WASHINGTON/VIENNA: A U.N. nuclear agency report that Iran has boosted its uranium enrichment capacity led to a renewed a call Wednesday in the U.S. Congress for tighter sanctions on Tehran over its nuclear program.
The International Atomic Energy Agency’s quarterly report – the first since Hassan Rouhani won Iran’s June presidential election – said Iran has installed about 1,000 advanced uranium enrichment centrifuges since May and is set to test them.
“This IAEA report makes clear that Iran continues to rapidly expand its nuclear weapons program and underscores the urgency of Congress passing new Iran sanctions legislation into law,” Eliot Engel, the top Democrat on the House Foreign Affairs Committee, said in a statement.
Legislation that would tighten sanctions on Tehran has been making its way through the U.S. Congress this year.
The House of Representatives passed a bill on harsher sanctions in late July that seeks to push Iran’s oil exports down another 1 million barrels per day in a year. The Senate Banking Committee is expected to pass its version of a tougher sanctions bill in September, although it is unclear whether the 1 million bpd goal would be included.
“ Iran has continued to install IR-2m centrifuges in one of the units” at the Natanz site in central Iran, the IAEA report said. The Islamic Republic now has 1,008 high-tech IR-2M centrifuges, up from 698 cited in the IAEA’s last report in May.
These were however “under vacuum,” the report said. “None of the IR-2m centrifuges ... had been fed” with natural uranium, it explained.
The IR-2 centrifuges are of particular concern as they would allow Tehran to enrich uranium at a faster rate, allowing it to obtain the amount of fissile material needed for a nuclear bomb more quickly, if it wished to go down that path.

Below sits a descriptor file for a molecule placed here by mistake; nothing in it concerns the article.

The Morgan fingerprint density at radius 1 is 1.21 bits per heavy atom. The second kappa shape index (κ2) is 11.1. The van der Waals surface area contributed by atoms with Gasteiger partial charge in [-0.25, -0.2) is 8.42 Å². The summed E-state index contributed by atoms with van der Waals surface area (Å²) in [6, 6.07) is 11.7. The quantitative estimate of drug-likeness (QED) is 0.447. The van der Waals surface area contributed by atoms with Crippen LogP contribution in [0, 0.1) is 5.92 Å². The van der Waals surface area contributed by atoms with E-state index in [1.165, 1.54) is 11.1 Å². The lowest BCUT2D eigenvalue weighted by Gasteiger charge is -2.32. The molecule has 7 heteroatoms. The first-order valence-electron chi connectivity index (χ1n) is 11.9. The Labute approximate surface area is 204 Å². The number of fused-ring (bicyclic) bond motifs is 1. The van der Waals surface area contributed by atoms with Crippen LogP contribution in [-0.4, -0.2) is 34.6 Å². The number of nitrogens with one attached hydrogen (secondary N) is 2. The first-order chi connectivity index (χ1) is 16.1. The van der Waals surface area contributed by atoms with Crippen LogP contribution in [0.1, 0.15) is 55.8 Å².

Earlier Wednesday, the IAEA said that talks with Iran over its controversial nuclear program would resume on Sept. 27. The talks were held up by the presidential election in Iran in June.
“Given the nature and extent of credible information available to the agency about possible military dimensions to Iran’s nuclear program, it remains essential and urgent for Iran to engage with it on the substance of the agency’s concerns,” the report said of the upcoming meeting.
Parallel talks between Tehran and the six powers – the so-called P5+1 composed of the United States, Russia, China, Britain, France and Germany – have also been stalled since April.
On top of the new-generation IR-2m centrifuges, Iran was also installing more of the older IR-1 centrifuges at Natanz: The figure was now 15,416 from 13,555 three months ago.
At the Arak heavy-water reactor, another site of concern as it could produce plutonium for a nuclear device, the reactor vessel has been “placed into position” although other components had yet to be installed.
The IAEA said Iran had informed the agency that the reactor’s planned start date in the first quarter of 2014 was “not achievable.”
Still the watchdog deplored Tehran’s failure since 2006 to provide up-to-date design information about the site, which “is having an increasingly adverse impact on the agency’s ability to verify” developments there.
Western powers hope however that Rouhani, who replaced the firebrand Mahmoud Ahmadinejad, could breathe new life into efforts to resolve the nuclear issue.
On Aug. 6, he said Iran was ready for “serious” talks on its nuclear program without delay.
During his role as Iran’s chief nuclear negotiator from 2003 to 2005, Rouhani accepted the suspension of the enrichment program.
An international official close to the dossier said the agency would be “anxious to see” how negotiations would be carried out under the new president and “how that is going to affect” talks.
The report by the IAEA’s director-general, Yukiya Amano, comes ahead of a meeting of the watchdog’s 35-member board of governors on Sept. 9-13 in Vienna.